When 27-year-old George A. Romero set out to shoot his first feature, Night of the Living Dead, he had a little over $100,000 to his name and a cast of unknowns. So he got creative. For locations, he staked out abandoned buildings, reasoning that no one would care if a zombie ripped a hole in the wall. For photography, he chose 35 mm black-and-white film, hoping it would smooth over some of the ad-hoc production’s rougher edges. The blood would be Bosco’s chocolate syrup and the guts would be ham, donated from a local butcher shop.
A new movie related post after a long time.
“Don’t try to understand it, feel it,” a cryptic scientist (Clémence Poésy) counsels the Protagonist early on, and whether Nolan intends it or not, this feels like solid advice for the viewer too. “Tenet” is not in itself that difficult to understand: It’s more convoluted than it is complex, wider than it is deep, and there’s more linearity to its form than you might guess, though it offers some elegantly executed structural figure-eights along the way.
Most radically, there was the show’s obsessive circling around its accumulated past, whose visual summary might be the whiteboards in one of the final episodes (“Sunk Cost and All That”) on which BoJack, together with Todd, Diane, and Princess Carolyn, tries to list all his many crimes and misdemeanors. That kind of unruly frame-breaking isn’t necessarily something you might associate with poignancy or sincerity. But it was this continued backtracking attention to its own making that finally allowed BoJack Horseman to end up showing that cartoon might be the most truthful model of our landscape. A person, you might conclude, is also an outline infested by other selves, a vehicle for mournful self-criticism and recomposition. We’re all fantastical now, it seemed to argue, in the multicolored digital light.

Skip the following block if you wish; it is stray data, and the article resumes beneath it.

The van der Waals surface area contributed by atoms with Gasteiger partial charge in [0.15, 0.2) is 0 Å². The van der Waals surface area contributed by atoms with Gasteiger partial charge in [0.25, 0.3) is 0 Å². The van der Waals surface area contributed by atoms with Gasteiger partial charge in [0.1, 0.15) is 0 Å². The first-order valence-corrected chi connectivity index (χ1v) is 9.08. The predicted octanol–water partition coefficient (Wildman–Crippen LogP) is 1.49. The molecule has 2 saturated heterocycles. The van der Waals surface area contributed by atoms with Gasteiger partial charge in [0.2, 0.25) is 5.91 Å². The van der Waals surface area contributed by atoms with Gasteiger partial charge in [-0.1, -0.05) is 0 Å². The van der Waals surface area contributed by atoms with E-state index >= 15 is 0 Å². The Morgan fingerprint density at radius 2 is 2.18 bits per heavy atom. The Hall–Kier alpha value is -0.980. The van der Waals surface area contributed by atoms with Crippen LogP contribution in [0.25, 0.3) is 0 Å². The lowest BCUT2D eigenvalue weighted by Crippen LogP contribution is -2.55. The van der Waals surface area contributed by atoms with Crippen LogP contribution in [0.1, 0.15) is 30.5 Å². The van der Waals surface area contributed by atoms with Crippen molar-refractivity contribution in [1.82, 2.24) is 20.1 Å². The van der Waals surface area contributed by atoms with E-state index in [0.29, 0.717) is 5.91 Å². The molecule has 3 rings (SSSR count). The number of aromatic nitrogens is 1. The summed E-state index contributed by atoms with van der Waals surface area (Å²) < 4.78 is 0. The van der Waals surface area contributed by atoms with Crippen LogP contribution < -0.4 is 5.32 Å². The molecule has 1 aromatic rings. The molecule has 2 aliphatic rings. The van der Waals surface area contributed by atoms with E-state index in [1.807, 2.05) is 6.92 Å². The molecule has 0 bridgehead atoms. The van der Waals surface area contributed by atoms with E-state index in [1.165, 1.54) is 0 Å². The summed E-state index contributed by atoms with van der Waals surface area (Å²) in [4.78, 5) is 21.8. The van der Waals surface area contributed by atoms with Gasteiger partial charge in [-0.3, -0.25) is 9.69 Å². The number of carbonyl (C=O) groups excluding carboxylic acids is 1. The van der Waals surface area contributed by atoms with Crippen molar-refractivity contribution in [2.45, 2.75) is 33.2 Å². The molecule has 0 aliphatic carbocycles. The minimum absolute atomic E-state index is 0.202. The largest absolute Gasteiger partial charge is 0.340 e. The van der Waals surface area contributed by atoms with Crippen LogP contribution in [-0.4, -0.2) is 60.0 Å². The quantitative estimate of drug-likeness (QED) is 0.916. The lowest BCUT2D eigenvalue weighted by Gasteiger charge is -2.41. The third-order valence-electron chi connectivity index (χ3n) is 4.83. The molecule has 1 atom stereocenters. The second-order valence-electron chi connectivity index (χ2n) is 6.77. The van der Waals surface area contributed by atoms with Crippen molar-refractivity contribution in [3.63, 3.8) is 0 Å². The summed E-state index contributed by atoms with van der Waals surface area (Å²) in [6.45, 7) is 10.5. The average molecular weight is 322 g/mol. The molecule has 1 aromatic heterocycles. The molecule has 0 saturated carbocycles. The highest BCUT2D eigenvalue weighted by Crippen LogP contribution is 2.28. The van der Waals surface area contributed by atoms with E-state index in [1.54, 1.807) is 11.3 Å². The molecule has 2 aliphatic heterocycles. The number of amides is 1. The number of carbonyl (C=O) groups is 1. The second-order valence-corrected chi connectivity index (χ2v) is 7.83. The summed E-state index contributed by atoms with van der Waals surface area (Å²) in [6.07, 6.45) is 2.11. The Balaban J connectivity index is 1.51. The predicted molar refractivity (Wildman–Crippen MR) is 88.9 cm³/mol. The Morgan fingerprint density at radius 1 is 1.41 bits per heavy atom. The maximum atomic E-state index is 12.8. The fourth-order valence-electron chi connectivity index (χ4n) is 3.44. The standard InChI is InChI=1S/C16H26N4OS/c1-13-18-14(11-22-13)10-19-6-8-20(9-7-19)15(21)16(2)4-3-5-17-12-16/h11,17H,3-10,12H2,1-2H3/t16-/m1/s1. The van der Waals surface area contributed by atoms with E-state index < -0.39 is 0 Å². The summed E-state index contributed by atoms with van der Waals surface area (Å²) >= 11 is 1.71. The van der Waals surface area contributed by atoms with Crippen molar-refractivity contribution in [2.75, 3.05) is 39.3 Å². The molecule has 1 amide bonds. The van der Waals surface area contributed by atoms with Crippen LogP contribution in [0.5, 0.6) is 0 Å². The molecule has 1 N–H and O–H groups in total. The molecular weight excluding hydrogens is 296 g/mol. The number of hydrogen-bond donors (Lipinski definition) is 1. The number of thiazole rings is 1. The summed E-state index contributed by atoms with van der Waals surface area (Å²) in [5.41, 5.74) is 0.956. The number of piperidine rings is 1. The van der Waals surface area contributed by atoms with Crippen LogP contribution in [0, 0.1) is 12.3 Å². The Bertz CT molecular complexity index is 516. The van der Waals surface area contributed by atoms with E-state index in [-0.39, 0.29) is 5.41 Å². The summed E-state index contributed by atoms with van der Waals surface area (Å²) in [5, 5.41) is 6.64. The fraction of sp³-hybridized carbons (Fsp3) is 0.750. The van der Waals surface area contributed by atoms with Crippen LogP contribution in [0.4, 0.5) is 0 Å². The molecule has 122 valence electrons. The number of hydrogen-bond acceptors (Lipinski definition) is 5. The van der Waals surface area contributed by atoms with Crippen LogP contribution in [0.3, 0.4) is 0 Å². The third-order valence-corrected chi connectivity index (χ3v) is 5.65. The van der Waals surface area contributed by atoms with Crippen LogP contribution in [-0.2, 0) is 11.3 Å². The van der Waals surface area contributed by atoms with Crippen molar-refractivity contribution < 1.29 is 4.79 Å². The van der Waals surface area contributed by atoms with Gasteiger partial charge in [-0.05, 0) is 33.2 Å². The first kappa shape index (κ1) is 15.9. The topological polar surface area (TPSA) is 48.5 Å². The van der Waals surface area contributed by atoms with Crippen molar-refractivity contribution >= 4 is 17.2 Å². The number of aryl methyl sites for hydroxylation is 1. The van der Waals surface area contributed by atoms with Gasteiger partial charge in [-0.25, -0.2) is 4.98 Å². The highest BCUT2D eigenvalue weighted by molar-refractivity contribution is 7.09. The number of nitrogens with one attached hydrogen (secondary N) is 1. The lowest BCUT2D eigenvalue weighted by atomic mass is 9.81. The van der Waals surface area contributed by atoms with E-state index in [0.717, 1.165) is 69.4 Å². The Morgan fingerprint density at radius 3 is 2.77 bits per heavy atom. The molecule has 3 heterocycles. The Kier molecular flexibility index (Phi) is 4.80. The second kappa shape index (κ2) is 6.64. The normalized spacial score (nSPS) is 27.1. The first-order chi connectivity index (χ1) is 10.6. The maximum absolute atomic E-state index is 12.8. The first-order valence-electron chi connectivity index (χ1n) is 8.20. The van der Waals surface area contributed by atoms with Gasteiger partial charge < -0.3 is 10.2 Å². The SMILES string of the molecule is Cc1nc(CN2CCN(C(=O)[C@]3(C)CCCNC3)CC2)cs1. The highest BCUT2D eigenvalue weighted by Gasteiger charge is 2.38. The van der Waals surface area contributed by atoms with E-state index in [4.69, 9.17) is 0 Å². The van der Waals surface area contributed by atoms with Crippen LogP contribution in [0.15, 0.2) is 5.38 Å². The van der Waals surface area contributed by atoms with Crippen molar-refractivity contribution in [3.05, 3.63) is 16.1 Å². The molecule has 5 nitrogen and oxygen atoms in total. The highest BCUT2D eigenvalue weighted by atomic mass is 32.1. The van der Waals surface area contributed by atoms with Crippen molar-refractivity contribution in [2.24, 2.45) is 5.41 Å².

Given that most of us are in home, here is a list of movies made from magazine stories.
Generally speaking, orchids seem to drive people crazy. The people who love orchids love them madly, but the passion for orchids is not necessarily a passion for beauty. Something about the form of an orchid makes it seem almost more like a creature than a flower. Many orchids are strange-looking, and others have bizarre shapes and jarring color combinations, and all orchids are rather ugly when they aren’t in flower. Laroche told me that many species are so plain that when he shows them to people they invariably ask him what they will look like when they bloom, and he has to explain that they already are blooming. Orchids have adapted to almost every environment on earth. They can be mutated, crossbred, and cloned. They can take the form of complex architectural structures or of garish, glamorous, luscious flowers. Not surprisingly, orchids have all sorts of sexual associations; few other flowers are as plainly erotic in appearance or effect. Even other creatures find orchids alluring. Some orchids are shaped exactly like the insect that pollinates them; the insect is drawn inside thinking it has found its mate.